There’s some party-line disparity to be found in the results of a new breakdown of U.S. employees’ perceptions of how Obamacare will affect their jobs, but not much. Even Democrats with jobs appear nonplussed by the prospect of their bosses abandoning their group health coverage plans in favor of online Obamacare exchanges — as well as the poorer-quality coverage that would accompany it.
A May report by S&P Capital IQ predicted that Obamacare — contrary to its stated purpose of making healthcare affordable for individuals — would actually save companies listed on the Standard & Poor’s 500 index a ton of money (nearly a trillion dollars’ worth).
How? By driving the cost of employer-sponsored group plans so high that the companies would ultimately just scrap their in-house coverage and pay the (eventually) mandatory penalty. The employees, meanwhile, would fend for themselves on the Obamacare exchanges.
This week, a new round of analyses revealed that employees through the U.S. are beginning to realize what that means for them — and that, in most cases, it isn’t good.
The Hill reported it this way, but the writer buried the lede:
Most workers are worried their employers will shift them over to health plans under the ObamaCare exchanges leading to worse coverage, but the concern is highest with Republicans.
A new analysis by Morning Consult found that 72 percent of Republicans are concerned they will be pushed to a health plan under the new exchanges versus 60 percent of Democrats and 53 percent of independents who feel the same.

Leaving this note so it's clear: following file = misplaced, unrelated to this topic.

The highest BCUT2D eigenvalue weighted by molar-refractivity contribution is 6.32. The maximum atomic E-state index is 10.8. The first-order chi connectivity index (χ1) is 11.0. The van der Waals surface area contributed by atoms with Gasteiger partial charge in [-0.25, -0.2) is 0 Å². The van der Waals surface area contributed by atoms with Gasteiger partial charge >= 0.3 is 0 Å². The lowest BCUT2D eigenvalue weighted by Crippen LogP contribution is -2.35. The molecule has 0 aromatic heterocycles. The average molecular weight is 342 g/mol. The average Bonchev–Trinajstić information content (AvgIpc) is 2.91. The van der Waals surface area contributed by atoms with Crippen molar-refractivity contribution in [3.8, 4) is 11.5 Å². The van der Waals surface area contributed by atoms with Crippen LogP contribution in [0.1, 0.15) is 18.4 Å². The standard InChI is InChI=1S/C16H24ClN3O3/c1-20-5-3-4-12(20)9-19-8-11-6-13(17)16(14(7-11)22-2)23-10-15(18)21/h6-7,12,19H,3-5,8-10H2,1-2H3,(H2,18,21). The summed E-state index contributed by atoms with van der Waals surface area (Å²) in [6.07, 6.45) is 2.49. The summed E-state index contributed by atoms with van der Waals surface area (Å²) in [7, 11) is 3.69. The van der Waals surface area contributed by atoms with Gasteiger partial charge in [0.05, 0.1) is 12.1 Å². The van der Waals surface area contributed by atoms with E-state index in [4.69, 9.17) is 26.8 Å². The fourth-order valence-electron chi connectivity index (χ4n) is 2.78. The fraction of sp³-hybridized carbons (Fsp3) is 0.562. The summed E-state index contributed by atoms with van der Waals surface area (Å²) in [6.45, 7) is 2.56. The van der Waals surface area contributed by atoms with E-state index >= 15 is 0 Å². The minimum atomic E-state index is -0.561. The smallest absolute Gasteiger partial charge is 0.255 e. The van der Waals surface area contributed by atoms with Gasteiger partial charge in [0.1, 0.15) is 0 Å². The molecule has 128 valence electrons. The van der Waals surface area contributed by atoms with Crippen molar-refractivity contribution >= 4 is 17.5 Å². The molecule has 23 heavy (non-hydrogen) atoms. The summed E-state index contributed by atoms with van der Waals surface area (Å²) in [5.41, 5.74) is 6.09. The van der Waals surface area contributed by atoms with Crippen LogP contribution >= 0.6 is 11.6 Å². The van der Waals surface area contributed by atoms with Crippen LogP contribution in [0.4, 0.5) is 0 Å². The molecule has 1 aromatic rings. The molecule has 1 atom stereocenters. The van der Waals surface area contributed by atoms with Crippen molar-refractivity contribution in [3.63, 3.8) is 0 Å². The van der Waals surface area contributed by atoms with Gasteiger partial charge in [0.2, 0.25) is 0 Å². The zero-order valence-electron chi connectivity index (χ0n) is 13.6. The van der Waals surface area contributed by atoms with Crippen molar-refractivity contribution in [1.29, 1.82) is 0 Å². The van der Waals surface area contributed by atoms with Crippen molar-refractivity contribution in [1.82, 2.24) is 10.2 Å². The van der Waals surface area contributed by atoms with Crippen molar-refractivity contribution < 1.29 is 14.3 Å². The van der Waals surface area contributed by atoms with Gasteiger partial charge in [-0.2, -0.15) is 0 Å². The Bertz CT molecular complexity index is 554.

The news there isn’t that more Republicans are fretting about this — of course they are, because they’ve been ideologically opposed to Obamacare from the start. What’s amazing is that working Democrats, who’ve ideologically favored Obamacare throughout its gestation, are now facing the law’s reality. It’s the reality they have a problem with.
In addition to the findings quoted above, the report indicates only 27 percent of Democrats believe dumping employees onto Obamacare exchanges would “have a positive effect on their current healthcare coverage.” And 42 percent of Democrats (compared with 62 percent of Republicans and 52 percent of independents) also said they’d consider looking for another job if their employer attempted such a move.
And, of course, all of this is still up in the air, thanks to dueling rulings in two similar court cases last month. Those conflicting decisions have left unresolved the matter of whether the government can force eligible (read: medium and large-scale) employers in the 36 states without state-run Obamacare exchanges to pay a penalty for not offering insurance to their employees.
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